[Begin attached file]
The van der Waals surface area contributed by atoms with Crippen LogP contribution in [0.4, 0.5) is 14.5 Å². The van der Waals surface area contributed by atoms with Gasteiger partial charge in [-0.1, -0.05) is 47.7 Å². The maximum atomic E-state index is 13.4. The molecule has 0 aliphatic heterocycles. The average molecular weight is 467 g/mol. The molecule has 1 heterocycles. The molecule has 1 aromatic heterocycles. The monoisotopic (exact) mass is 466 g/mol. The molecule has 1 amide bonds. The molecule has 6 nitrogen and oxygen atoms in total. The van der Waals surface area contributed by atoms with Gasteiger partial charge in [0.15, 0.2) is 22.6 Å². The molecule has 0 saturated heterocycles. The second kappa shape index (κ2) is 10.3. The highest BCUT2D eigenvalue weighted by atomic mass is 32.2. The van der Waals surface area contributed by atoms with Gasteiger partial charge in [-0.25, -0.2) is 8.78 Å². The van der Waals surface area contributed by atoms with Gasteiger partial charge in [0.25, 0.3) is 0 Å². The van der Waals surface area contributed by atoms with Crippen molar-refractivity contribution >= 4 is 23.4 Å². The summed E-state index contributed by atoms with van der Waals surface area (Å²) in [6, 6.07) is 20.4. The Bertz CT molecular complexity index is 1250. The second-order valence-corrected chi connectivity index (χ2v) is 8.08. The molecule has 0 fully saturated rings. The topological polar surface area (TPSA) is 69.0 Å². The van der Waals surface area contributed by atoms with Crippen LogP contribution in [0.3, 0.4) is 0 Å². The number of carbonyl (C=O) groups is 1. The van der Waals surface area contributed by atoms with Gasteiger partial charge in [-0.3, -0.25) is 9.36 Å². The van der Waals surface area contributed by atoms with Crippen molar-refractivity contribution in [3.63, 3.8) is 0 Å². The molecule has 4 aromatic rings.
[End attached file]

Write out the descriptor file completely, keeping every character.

The van der Waals surface area contributed by atoms with Crippen LogP contribution in [0.4, 0.5) is 14.5 Å². The van der Waals surface area contributed by atoms with Gasteiger partial charge in [-0.1, -0.05) is 47.7 Å². The maximum atomic E-state index is 13.4. The molecule has 0 aliphatic heterocycles. The average molecular weight is 467 g/mol. The molecule has 1 heterocycles. The molecule has 1 aromatic heterocycles. The monoisotopic (exact) mass is 466 g/mol. The molecule has 1 amide bonds. The molecule has 6 nitrogen and oxygen atoms in total. The van der Waals surface area contributed by atoms with Gasteiger partial charge in [0.15, 0.2) is 22.6 Å². The molecule has 0 saturated heterocycles. The second kappa shape index (κ2) is 10.3. The highest BCUT2D eigenvalue weighted by atomic mass is 32.2. The van der Waals surface area contributed by atoms with Gasteiger partial charge in [-0.25, -0.2) is 8.78 Å². The van der Waals surface area contributed by atoms with Gasteiger partial charge in [0.25, 0.3) is 0 Å². The van der Waals surface area contributed by atoms with Crippen molar-refractivity contribution >= 4 is 23.4 Å². The summed E-state index contributed by atoms with van der Waals surface area (Å²) in [6, 6.07) is 20.4. The Bertz CT molecular complexity index is 1250. The second-order valence-corrected chi connectivity index (χ2v) is 8.08. The molecule has 0 fully saturated rings. The topological polar surface area (TPSA) is 69.0 Å². The van der Waals surface area contributed by atoms with Crippen LogP contribution in [0.3, 0.4) is 0 Å². The number of carbonyl (C=O) groups is 1. The van der Waals surface area contributed by atoms with Gasteiger partial charge in [-0.3, -0.25) is 9.36 Å². The van der Waals surface area contributed by atoms with Crippen molar-refractivity contribution in [3.63, 3.8) is 0 Å². The molecule has 4 aromatic rings.